A Week Filled with Flares, August 2022
The Solar Dynamics Observatory (SDO) spotted 11 significant flares on the Sun from August 12-18, 2022. Here's what that looked like at 171 angstroms, one of the wavelengths of light that SDO captures.
Credit: NASA's Goddard Space Flight Center/SDO
Music: "Rhombus" from Geometric Shapes. Written and produced by Lars Leonhard.
Watch this video on the NASA Goddard YouTube channel.
Complete transcript available.
During the week of Friday, August 12, to Thursday, August 18, 2022 the Sun was particularly busy. Several bright active regions were present, and starting on the 15th, they were responsible for 11 M-class flares. M-class flares are one level below X-class, the highest-energy designation. This imagery is all captured by the Solar Dynamics Observatory in the 171-angstrom wavelength of extreme-ultraviolet light. This wavelength is particularly good at showing loop structures in the Sun's corona, or atmosphere.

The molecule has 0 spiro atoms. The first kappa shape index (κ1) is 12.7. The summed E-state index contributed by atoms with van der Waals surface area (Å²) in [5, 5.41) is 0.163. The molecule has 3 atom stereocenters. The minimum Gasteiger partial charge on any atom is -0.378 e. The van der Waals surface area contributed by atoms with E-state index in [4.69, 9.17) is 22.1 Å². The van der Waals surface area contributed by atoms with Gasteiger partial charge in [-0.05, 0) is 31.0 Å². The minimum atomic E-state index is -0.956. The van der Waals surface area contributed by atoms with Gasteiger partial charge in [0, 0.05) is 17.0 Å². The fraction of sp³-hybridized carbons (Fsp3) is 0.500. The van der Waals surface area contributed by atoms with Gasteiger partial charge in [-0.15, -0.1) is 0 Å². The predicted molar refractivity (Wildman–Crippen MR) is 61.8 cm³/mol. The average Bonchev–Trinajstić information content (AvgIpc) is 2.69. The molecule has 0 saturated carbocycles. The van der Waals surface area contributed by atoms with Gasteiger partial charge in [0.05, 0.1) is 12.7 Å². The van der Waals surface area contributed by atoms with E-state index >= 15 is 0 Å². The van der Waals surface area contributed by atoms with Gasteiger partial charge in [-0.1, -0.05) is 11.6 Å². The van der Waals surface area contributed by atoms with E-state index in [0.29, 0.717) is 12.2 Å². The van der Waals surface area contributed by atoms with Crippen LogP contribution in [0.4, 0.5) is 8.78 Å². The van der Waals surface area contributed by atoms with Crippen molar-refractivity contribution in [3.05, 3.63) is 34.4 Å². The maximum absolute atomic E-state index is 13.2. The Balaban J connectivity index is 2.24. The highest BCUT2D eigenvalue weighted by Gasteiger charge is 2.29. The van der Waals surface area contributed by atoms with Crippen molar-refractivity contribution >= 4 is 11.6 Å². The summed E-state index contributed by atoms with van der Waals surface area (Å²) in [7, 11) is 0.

At times, the image of the Sun disappears from view. SDO is in a geosynchronous orbit and occasionally Earth gets in between SDO and the Sun, blocking the view. Careful observation will reveal a fuzzy edge to the blackness that travels across the solar disk. This is Earth's atmosphere.
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